Andrade: In 1982, the law that established a three-part electrical industry – generation, transmission and distribution – was enacted. Likewise, the law separated end-users into two categories: free customers, which are those whose connection to the electrical grid is greater than 5,000kW, and regulated customers, those with contracted capacity of 500kW or less, allowing those with between 501kW and 5,000kW to choose between being free or regulated.

The question then arises as to why this limit of 500kW? And the answer is that those with less than 500kW wouldn't have the capacity to negotiate. This lack of capacity was true 40 years ago when the only alternative to contract supply was the local distribution company, which held a monopoly on the operation and maintenance of the distribution networks and also on the sale of electricity to regulated customers.

With the advent of renewable energy, the electricity market recorded a significant drop in electricity prices, which were not being passed on to end users, regardless of whether they were free or regulated. That gave rise to the appearance of multiple companies that began to offer electricity to free customers and implied bill reductions of up to 30%, also allowing them to negotiate the financial aspects of supply, choose their source of supply, and access better conditions of commercial customer care and services associated with electricity supply.

Consequently, today we're faced with the paradox that, having developed a highly competitive market in the supply of electricity, the 500kW free customer threshold remains in place, preventing thousands of SMEs from accessing that competitive market despite what is indicated on the website of the national energy commission (CNE): that there must be freedom of prices in those segments where competitive conditions are observed.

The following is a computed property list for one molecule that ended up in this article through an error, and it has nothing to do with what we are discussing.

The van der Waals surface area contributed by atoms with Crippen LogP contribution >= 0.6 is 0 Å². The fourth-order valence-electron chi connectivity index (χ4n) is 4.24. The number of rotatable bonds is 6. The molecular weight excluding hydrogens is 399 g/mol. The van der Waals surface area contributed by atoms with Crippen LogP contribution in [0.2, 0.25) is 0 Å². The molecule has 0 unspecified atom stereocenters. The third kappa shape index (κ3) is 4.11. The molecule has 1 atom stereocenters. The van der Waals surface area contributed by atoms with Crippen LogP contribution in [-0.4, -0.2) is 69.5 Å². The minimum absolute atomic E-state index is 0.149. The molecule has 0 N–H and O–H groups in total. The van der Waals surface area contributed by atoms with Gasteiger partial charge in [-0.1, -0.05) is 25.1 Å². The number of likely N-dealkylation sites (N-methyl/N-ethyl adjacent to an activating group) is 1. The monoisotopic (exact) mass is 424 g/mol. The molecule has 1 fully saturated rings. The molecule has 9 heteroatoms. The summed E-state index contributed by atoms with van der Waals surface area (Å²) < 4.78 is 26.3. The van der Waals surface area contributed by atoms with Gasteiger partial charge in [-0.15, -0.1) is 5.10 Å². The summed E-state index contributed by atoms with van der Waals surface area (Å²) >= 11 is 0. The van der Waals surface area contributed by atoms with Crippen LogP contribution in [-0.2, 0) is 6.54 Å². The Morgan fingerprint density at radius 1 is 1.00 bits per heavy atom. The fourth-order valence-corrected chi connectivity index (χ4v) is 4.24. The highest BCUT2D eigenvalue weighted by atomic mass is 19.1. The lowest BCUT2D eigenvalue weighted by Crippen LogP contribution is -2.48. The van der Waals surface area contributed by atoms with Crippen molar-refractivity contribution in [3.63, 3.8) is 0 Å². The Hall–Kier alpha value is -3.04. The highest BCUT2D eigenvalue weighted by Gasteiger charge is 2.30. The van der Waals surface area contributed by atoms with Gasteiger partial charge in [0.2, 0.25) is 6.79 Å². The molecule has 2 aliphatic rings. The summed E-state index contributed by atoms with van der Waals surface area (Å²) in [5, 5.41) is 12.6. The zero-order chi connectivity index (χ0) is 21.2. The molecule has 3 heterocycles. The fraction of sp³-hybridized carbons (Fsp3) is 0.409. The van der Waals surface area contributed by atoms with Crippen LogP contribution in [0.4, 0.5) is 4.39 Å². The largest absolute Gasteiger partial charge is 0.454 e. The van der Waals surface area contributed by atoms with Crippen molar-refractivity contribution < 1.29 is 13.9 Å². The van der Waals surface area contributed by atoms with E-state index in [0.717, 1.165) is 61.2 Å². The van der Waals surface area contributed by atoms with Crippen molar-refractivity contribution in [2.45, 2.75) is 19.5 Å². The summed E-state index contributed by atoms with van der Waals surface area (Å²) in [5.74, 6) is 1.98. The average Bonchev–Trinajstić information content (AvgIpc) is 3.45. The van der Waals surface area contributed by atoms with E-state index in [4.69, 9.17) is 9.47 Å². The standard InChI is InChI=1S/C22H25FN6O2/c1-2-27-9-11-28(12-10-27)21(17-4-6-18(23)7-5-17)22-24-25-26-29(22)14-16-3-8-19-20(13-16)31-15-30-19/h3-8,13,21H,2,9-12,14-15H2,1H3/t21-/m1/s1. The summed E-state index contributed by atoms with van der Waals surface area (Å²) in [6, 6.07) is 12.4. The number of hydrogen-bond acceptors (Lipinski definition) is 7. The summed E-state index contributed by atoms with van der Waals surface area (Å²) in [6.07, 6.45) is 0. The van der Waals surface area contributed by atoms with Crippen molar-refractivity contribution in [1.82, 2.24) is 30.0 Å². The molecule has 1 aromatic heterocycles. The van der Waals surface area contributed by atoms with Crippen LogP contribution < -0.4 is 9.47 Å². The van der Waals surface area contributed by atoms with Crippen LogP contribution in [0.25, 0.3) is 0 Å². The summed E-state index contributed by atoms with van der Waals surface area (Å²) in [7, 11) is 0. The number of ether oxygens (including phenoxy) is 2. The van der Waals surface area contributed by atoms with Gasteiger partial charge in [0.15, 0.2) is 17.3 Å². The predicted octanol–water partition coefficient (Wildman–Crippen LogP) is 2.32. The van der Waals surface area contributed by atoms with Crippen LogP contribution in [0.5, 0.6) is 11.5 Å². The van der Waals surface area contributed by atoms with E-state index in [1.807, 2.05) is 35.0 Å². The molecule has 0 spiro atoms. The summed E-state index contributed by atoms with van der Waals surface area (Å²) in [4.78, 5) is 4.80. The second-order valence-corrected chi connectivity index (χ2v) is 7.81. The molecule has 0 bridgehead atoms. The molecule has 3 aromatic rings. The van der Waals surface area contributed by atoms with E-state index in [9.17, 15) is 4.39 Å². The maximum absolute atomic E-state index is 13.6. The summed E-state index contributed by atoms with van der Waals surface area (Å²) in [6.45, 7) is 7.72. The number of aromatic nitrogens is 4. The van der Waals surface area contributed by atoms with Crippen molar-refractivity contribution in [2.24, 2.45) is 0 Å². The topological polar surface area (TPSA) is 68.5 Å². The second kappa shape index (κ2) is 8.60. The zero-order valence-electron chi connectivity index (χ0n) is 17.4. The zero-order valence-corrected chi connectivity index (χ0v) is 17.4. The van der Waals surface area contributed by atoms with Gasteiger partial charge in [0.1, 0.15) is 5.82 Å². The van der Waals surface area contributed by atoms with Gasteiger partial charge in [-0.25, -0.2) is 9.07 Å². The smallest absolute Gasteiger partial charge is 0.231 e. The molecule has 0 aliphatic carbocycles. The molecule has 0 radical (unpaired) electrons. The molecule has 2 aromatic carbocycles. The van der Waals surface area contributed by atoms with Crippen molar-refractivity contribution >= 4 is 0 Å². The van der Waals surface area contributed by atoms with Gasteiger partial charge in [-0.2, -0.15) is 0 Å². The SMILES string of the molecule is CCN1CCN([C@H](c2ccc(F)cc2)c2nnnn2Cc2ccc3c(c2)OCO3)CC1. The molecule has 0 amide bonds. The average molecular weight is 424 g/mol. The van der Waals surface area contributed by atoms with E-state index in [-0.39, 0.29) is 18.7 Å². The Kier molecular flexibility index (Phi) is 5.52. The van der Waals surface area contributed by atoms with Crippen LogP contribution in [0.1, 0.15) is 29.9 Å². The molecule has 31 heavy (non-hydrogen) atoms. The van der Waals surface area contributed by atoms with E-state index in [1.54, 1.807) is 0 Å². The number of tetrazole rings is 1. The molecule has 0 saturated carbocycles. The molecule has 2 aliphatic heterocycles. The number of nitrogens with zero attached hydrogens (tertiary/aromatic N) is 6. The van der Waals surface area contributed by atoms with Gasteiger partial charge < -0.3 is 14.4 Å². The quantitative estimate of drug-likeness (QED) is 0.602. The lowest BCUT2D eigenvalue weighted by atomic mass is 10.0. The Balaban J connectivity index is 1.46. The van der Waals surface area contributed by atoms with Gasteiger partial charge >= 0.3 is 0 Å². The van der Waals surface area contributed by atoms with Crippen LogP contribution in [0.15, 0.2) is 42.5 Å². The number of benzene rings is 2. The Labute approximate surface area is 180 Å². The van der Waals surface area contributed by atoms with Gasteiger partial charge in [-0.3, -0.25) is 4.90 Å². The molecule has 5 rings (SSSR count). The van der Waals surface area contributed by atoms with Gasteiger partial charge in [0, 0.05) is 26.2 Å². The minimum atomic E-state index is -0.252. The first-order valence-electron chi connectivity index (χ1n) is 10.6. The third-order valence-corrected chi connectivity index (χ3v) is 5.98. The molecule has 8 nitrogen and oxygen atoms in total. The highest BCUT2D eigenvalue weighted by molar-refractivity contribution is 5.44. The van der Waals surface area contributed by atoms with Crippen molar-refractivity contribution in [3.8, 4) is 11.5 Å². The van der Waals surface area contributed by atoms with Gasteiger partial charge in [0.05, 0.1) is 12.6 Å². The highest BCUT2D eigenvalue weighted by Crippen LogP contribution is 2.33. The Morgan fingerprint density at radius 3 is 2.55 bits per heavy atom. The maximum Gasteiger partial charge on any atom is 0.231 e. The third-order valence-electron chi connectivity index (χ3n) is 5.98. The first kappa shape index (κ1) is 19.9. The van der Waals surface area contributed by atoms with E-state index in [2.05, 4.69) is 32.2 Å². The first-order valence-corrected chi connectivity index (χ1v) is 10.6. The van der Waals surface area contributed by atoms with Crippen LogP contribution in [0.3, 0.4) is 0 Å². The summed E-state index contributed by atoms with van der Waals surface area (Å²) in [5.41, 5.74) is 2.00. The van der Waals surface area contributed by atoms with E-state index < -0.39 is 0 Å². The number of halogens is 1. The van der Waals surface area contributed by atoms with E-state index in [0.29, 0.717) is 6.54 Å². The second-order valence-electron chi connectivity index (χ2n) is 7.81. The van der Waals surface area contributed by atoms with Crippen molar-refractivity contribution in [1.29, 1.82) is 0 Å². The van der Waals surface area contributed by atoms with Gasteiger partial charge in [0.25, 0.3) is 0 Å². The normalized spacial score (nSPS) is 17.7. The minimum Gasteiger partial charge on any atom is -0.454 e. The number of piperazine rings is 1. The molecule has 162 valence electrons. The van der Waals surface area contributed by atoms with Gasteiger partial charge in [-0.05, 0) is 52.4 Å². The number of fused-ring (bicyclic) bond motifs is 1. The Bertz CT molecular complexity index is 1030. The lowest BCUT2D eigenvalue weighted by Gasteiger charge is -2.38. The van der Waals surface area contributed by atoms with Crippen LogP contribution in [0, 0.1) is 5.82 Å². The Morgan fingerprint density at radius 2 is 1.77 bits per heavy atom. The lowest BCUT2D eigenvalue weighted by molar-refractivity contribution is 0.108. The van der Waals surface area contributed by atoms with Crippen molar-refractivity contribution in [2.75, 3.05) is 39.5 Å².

It is striking that the energy ministry doesn't advance on lowering the 500kW limit, since the same law allows this via the application of what is stated in article No. 147, which says that “the energy ministry may lower the limit of 500 kilowatts indicated in this letter, following a report from the Tribunal de Defensa de la Libre Competencia [competition court].” In other words, no legal or regulatory change is needed, just the willingness of the current administration to move forward so that SMEs can access better services and lower costs.

BNamericas: Does Acen want to see other regulatory and/or legislative changes?